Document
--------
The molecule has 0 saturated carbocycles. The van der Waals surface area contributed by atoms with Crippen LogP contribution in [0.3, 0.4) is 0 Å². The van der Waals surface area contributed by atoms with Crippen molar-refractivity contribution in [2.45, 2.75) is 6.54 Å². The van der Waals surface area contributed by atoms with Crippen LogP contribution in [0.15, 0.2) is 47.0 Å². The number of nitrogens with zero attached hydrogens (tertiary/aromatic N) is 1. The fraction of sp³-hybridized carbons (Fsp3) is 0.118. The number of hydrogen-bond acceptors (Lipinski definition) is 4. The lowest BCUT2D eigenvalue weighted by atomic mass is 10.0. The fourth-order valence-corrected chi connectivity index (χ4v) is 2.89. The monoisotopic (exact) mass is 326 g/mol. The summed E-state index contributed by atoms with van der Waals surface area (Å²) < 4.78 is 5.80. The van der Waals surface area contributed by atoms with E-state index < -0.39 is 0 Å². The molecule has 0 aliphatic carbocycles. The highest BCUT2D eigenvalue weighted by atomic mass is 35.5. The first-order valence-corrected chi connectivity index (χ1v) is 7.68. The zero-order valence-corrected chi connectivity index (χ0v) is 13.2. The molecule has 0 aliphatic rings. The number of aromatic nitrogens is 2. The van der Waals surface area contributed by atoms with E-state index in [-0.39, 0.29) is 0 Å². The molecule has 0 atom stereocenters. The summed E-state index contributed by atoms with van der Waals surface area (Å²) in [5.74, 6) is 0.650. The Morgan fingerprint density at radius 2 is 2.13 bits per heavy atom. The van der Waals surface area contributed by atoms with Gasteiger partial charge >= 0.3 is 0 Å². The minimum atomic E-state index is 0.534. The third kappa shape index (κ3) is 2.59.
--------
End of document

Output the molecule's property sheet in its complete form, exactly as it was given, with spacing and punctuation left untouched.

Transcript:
The molecule has 0 saturated carbocycles. The van der Waals surface area contributed by atoms with Crippen LogP contribution in [0.3, 0.4) is 0 Å². The van der Waals surface area contributed by atoms with Crippen molar-refractivity contribution in [2.45, 2.75) is 6.54 Å². The van der Waals surface area contributed by atoms with Crippen LogP contribution in [0.15, 0.2) is 47.0 Å². The number of nitrogens with zero attached hydrogens (tertiary/aromatic N) is 1. The fraction of sp³-hybridized carbons (Fsp3) is 0.118. The number of hydrogen-bond acceptors (Lipinski definition) is 4. The lowest BCUT2D eigenvalue weighted by atomic mass is 10.0. The fourth-order valence-corrected chi connectivity index (χ4v) is 2.89. The monoisotopic (exact) mass is 326 g/mol. The summed E-state index contributed by atoms with van der Waals surface area (Å²) < 4.78 is 5.80. The van der Waals surface area contributed by atoms with E-state index < -0.39 is 0 Å². The molecule has 0 aliphatic carbocycles. The highest BCUT2D eigenvalue weighted by atomic mass is 35.5. The first-order valence-corrected chi connectivity index (χ1v) is 7.68. The zero-order valence-corrected chi connectivity index (χ0v) is 13.2. The molecule has 0 aliphatic rings. The number of aromatic nitrogens is 2. The van der Waals surface area contributed by atoms with E-state index in [-0.39, 0.29) is 0 Å². The molecule has 0 atom stereocenters. The summed E-state index contributed by atoms with van der Waals surface area (Å²) in [5.74, 6) is 0.650. The Morgan fingerprint density at radius 2 is 2.13 bits per heavy atom. The van der Waals surface area contributed by atoms with Gasteiger partial charge >= 0.3 is 0 Å². The minimum atomic E-state index is 0.534. The third kappa shape index (κ3) is 2.59.